Corporate audio and videotapes tell the inside story of the scandal involving one company's manipulation of California's energy supply and its, and how its executives wrung a billion dollars out of the resulting crisis.
Based on the best-selling book of the same name by Fortune reporters Bethany McLean and Peter Elkind, a multidimensional study of one of the biggest business scandals in American history. The chronicle takes a look at one of the greatest corporate disasters in history, in which top executives from the 7th largest company in this country walked away with over one billion dollars, leaving investors and employees with nothing. The film features insider accounts and rare corporate audio and video tapes that reveal colossal personal excesses of the Enron hierarchy and the utter moral vacuum that posed as corporate philosophy. The human drama that unfolds within Enron's walls resembles a Greek tragedy and produces a domino effect that could shape the face of our economy and ethical code for years to come. Written by
Sujit R. Varma
Among the protesters who disrupt the meeting with Jeff Skilling at San Francisco's Commonwealth Club is Marla Ruzicka, who was killed on 16 April 2005 in Iraq by a suicide bomber. She founded CIVIC (Campaign for Innocent Victims of Conflict) which worked to help the victims of the war in Iraq and she was a former Global Exchange activist. See more »
[comparing California to the Titanic]
At least when the Titanic went down, the lights were on.
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Special thanks includes "all the `Deep Throats' - you know who you are!" See more »
An Entertaining Introduction to A Business Scandal that Affects Everyone
"Enron: The Smartest Guys in the Room" is an excellent introduction for the general public to the scandal for someone who didn't hear first-hand the warnings about the New Economy that sneered at the responsibilities of a public company or read the articles in Fortune, Wall Street Journal, NY Times, or Business Week while it was all building up, then come tumbling down.
While the film leaves out some of the technicalities, it does an entertaining job of combining talking heads, lively graphics, news clips, incendiary dramatizations (such as of busy, noisy shredders), company documents and whistleblower-obtained stunningly damning audiotapes, web broadcasts and video tapes to document how a major company could grow out of smoke and mirrors to become the largest bankruptcy of its time, bringing down countless victims with it.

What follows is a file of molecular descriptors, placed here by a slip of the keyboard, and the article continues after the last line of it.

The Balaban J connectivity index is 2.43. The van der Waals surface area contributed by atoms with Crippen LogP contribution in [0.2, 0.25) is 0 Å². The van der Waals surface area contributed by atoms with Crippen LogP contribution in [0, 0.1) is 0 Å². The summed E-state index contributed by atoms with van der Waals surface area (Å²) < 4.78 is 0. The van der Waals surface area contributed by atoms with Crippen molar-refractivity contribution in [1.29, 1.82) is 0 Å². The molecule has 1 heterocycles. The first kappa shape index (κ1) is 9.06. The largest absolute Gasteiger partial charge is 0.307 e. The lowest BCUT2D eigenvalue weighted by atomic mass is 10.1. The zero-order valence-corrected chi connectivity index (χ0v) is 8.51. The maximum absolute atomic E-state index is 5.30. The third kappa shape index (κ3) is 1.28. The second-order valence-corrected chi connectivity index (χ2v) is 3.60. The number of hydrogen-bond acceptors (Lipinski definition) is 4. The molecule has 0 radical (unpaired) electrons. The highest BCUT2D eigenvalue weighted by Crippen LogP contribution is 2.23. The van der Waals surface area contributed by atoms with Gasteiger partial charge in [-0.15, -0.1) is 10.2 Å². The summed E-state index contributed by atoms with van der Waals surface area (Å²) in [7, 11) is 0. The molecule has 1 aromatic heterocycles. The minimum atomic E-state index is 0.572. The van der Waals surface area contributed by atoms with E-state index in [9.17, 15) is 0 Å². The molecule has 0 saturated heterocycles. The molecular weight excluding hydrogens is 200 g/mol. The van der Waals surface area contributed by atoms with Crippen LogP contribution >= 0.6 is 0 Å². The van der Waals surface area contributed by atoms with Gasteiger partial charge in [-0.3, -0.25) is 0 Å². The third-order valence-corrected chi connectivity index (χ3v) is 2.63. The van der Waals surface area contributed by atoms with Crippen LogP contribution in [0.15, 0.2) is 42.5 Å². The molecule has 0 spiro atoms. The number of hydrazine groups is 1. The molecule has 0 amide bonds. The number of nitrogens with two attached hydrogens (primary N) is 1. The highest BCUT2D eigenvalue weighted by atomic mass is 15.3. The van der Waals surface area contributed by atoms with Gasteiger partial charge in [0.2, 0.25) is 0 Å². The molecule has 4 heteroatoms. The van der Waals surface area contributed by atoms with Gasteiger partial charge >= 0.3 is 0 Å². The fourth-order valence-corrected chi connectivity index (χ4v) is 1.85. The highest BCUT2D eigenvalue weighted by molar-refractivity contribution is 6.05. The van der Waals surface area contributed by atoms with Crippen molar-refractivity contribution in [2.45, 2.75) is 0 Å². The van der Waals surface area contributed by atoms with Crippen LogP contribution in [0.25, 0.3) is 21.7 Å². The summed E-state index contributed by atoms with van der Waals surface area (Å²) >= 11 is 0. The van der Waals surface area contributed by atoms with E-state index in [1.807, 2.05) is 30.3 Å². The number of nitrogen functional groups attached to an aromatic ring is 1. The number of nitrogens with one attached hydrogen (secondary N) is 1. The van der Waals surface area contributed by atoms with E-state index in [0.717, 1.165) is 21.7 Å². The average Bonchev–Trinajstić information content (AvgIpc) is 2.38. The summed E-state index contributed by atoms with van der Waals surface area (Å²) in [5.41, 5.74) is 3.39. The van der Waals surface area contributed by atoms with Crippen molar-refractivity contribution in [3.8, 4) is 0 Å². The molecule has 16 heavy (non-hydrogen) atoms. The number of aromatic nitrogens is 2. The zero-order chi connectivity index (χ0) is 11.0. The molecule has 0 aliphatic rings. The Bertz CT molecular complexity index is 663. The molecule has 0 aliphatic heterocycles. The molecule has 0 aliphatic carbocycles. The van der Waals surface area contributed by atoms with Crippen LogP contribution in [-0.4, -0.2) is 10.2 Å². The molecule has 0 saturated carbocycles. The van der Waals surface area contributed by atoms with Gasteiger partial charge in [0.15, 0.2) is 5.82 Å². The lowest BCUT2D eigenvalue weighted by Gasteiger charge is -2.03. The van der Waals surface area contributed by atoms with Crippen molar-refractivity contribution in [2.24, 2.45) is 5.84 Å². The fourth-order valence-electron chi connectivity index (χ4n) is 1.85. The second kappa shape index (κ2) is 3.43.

Establishing an arresting time line that serves like a ticking clock, the film is excellent at visually demonstrating how other corporations, particularly lenders and brokerages, profited from not revealing the truth.
The filmmakers particularly gleefully accent the company's political connections, going beyond the popular "Kenny Boy" friendship of CEO Ken Lay with George W. to extend to the Bush clan and inner circle, including the Federal Reserve's Greenspan, to hone in on how it fomented self-serving deregulatory policies, with a special emphasis on California and its frighteningly manipulated energy, and resulting political, crisis.
The filmmakers do make some of the talking heads seem objective when they actually have their own profitable axes to grind, such as shareholder attorney William Lerarch, and let the Johnny-come-lately legislators look a little too good as they puff up at the Congressional hearings.
A bit too much is made of the executives as former nerds, as these guys weren't computer geeks; rather there were class issues at work that are hinted at in the brief biographies in the culture of traders who were entrepreneurally lifting their incomes by gambling. At the same time, whistleblower Sherron Watkins's actions and motivations are not emphasized as particularly heroic in going against the company's macho culture (the many Deep Throats cited in the credits as anonymous sources are amusing).